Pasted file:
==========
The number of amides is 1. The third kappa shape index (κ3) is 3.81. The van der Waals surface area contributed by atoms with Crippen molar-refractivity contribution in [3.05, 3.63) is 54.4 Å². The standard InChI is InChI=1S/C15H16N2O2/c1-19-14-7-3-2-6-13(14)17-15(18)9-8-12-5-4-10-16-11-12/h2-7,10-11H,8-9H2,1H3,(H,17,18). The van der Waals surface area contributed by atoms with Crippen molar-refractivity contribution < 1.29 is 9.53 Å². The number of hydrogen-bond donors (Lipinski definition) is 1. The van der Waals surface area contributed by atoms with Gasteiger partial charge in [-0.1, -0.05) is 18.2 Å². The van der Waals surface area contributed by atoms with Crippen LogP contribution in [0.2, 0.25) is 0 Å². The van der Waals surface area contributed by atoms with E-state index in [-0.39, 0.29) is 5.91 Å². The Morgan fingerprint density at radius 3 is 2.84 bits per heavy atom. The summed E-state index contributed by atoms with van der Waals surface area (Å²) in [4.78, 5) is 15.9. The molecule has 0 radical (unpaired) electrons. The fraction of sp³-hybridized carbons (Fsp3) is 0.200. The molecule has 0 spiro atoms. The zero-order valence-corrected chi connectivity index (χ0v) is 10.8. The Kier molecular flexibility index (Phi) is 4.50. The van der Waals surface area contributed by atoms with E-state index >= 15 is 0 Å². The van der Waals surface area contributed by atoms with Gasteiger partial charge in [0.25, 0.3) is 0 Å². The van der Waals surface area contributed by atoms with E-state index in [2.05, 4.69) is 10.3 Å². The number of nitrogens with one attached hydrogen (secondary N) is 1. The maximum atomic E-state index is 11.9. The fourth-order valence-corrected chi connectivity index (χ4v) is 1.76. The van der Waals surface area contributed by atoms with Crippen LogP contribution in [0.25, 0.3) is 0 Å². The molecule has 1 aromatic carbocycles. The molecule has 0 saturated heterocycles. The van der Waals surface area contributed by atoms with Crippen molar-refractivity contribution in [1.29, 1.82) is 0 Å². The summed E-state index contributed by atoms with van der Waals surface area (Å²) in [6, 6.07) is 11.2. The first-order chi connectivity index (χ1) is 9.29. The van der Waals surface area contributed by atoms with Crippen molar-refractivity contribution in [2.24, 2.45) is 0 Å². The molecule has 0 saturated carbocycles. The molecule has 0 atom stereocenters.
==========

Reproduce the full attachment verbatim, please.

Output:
The number of amides is 1. The third kappa shape index (κ3) is 3.81. The van der Waals surface area contributed by atoms with Crippen molar-refractivity contribution in [3.05, 3.63) is 54.4 Å². The standard InChI is InChI=1S/C15H16N2O2/c1-19-14-7-3-2-6-13(14)17-15(18)9-8-12-5-4-10-16-11-12/h2-7,10-11H,8-9H2,1H3,(H,17,18). The van der Waals surface area contributed by atoms with Crippen molar-refractivity contribution < 1.29 is 9.53 Å². The number of hydrogen-bond donors (Lipinski definition) is 1. The van der Waals surface area contributed by atoms with Gasteiger partial charge in [-0.1, -0.05) is 18.2 Å². The van der Waals surface area contributed by atoms with Crippen LogP contribution in [0.2, 0.25) is 0 Å². The van der Waals surface area contributed by atoms with E-state index in [-0.39, 0.29) is 5.91 Å². The Morgan fingerprint density at radius 3 is 2.84 bits per heavy atom. The summed E-state index contributed by atoms with van der Waals surface area (Å²) in [4.78, 5) is 15.9. The molecule has 0 radical (unpaired) electrons. The fraction of sp³-hybridized carbons (Fsp3) is 0.200. The molecule has 0 spiro atoms. The zero-order valence-corrected chi connectivity index (χ0v) is 10.8. The Kier molecular flexibility index (Phi) is 4.50. The van der Waals surface area contributed by atoms with E-state index >= 15 is 0 Å². The van der Waals surface area contributed by atoms with Gasteiger partial charge in [0.25, 0.3) is 0 Å². The van der Waals surface area contributed by atoms with E-state index in [2.05, 4.69) is 10.3 Å². The number of nitrogens with one attached hydrogen (secondary N) is 1. The maximum atomic E-state index is 11.9. The fourth-order valence-corrected chi connectivity index (χ4v) is 1.76. The van der Waals surface area contributed by atoms with Crippen LogP contribution in [0.25, 0.3) is 0 Å². The molecule has 1 aromatic carbocycles. The molecule has 0 saturated heterocycles. The van der Waals surface area contributed by atoms with Crippen molar-refractivity contribution in [1.29, 1.82) is 0 Å². The summed E-state index contributed by atoms with van der Waals surface area (Å²) in [6, 6.07) is 11.2. The first-order chi connectivity index (χ1) is 9.29. The van der Waals surface area contributed by atoms with Crippen molar-refractivity contribution in [2.24, 2.45) is 0 Å². The molecule has 0 saturated carbocycles. The molecule has 0 atom stereocenters.